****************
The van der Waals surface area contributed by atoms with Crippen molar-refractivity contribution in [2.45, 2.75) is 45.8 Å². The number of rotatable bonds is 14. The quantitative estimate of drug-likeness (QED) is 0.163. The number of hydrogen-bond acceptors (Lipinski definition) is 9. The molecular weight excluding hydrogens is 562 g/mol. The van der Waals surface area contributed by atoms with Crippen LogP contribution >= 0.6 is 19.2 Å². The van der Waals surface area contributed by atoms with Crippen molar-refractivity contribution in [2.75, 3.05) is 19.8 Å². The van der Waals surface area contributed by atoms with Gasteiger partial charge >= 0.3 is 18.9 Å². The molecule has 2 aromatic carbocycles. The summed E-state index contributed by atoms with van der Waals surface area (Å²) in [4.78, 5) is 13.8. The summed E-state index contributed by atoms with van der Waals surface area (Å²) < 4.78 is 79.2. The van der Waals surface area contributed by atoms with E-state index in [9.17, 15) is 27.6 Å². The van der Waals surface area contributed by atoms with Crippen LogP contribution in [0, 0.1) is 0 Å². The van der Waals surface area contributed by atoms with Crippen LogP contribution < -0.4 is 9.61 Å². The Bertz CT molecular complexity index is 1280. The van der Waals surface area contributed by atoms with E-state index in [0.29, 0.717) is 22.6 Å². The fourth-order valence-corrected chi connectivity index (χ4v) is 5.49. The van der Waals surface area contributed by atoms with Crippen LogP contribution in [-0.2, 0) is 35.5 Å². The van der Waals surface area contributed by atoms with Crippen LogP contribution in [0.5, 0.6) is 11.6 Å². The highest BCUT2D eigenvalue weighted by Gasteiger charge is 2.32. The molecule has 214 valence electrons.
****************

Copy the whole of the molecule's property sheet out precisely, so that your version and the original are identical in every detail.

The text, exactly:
The van der Waals surface area contributed by atoms with Crippen molar-refractivity contribution in [2.45, 2.75) is 45.8 Å². The number of rotatable bonds is 14. The quantitative estimate of drug-likeness (QED) is 0.163. The number of hydrogen-bond acceptors (Lipinski definition) is 9. The molecular weight excluding hydrogens is 562 g/mol. The van der Waals surface area contributed by atoms with Crippen LogP contribution >= 0.6 is 19.2 Å². The van der Waals surface area contributed by atoms with Crippen molar-refractivity contribution in [2.75, 3.05) is 19.8 Å². The van der Waals surface area contributed by atoms with Gasteiger partial charge >= 0.3 is 18.9 Å². The molecule has 2 aromatic carbocycles. The summed E-state index contributed by atoms with van der Waals surface area (Å²) in [4.78, 5) is 13.8. The summed E-state index contributed by atoms with van der Waals surface area (Å²) < 4.78 is 79.2. The van der Waals surface area contributed by atoms with E-state index in [9.17, 15) is 27.6 Å². The van der Waals surface area contributed by atoms with Crippen LogP contribution in [0, 0.1) is 0 Å². The van der Waals surface area contributed by atoms with Crippen LogP contribution < -0.4 is 9.61 Å². The Bertz CT molecular complexity index is 1280. The van der Waals surface area contributed by atoms with E-state index in [0.29, 0.717) is 22.6 Å². The fourth-order valence-corrected chi connectivity index (χ4v) is 5.49. The van der Waals surface area contributed by atoms with Crippen LogP contribution in [-0.2, 0) is 35.5 Å². The van der Waals surface area contributed by atoms with Crippen LogP contribution in [0.5, 0.6) is 11.6 Å². The highest BCUT2D eigenvalue weighted by Gasteiger charge is 2.32. The molecule has 214 valence electrons.